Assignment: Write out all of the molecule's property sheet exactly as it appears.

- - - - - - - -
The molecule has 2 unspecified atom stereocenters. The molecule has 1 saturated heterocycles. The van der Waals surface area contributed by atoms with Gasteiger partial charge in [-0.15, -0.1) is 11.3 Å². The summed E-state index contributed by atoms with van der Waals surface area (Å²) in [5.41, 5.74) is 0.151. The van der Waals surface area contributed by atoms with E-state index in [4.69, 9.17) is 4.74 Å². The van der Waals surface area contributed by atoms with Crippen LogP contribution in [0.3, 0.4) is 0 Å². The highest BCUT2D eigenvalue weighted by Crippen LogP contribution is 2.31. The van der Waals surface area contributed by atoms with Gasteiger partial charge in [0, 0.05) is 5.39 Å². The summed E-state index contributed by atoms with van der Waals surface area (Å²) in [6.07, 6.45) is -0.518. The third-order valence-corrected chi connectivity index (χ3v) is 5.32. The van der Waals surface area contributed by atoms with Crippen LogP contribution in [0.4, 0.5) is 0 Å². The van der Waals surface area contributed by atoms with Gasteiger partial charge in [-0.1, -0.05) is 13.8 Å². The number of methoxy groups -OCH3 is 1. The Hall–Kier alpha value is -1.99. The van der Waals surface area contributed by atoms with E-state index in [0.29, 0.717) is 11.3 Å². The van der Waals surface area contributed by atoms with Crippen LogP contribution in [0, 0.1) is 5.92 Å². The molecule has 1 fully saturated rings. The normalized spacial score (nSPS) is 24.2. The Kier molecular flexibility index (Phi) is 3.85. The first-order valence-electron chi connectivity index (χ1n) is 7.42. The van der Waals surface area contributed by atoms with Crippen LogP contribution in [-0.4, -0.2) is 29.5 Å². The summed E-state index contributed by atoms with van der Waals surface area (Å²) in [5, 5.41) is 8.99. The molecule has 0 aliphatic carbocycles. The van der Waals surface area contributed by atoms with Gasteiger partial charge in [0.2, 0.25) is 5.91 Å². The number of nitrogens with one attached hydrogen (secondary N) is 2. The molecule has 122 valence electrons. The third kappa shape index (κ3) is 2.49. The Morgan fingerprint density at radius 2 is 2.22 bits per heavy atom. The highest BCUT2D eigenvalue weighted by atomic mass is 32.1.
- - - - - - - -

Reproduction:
The molecule has 2 unspecified atom stereocenters. The molecule has 1 saturated heterocycles. The van der Waals surface area contributed by atoms with Gasteiger partial charge in [-0.15, -0.1) is 11.3 Å². The summed E-state index contributed by atoms with van der Waals surface area (Å²) in [5.41, 5.74) is 0.151. The van der Waals surface area contributed by atoms with E-state index in [4.69, 9.17) is 4.74 Å². The van der Waals surface area contributed by atoms with Crippen LogP contribution in [0.3, 0.4) is 0 Å². The highest BCUT2D eigenvalue weighted by Crippen LogP contribution is 2.31. The van der Waals surface area contributed by atoms with Gasteiger partial charge in [0, 0.05) is 5.39 Å². The summed E-state index contributed by atoms with van der Waals surface area (Å²) in [6.07, 6.45) is -0.518. The third-order valence-corrected chi connectivity index (χ3v) is 5.32. The van der Waals surface area contributed by atoms with Crippen LogP contribution in [0.4, 0.5) is 0 Å². The van der Waals surface area contributed by atoms with Gasteiger partial charge in [-0.1, -0.05) is 13.8 Å². The number of methoxy groups -OCH3 is 1. The Hall–Kier alpha value is -1.99. The van der Waals surface area contributed by atoms with E-state index in [0.29, 0.717) is 11.3 Å². The van der Waals surface area contributed by atoms with Crippen LogP contribution in [0, 0.1) is 5.92 Å². The molecule has 1 fully saturated rings. The normalized spacial score (nSPS) is 24.2. The Kier molecular flexibility index (Phi) is 3.85. The first-order valence-electron chi connectivity index (χ1n) is 7.42. The van der Waals surface area contributed by atoms with Crippen LogP contribution in [-0.4, -0.2) is 29.5 Å². The summed E-state index contributed by atoms with van der Waals surface area (Å²) in [5, 5.41) is 8.99. The molecule has 0 aliphatic carbocycles. The van der Waals surface area contributed by atoms with Gasteiger partial charge in [0.2, 0.25) is 5.91 Å². The number of nitrogens with one attached hydrogen (secondary N) is 2. The molecule has 122 valence electrons. The third kappa shape index (κ3) is 2.49. The Morgan fingerprint density at radius 2 is 2.22 bits per heavy atom. The highest BCUT2D eigenvalue weighted by atomic mass is 32.1.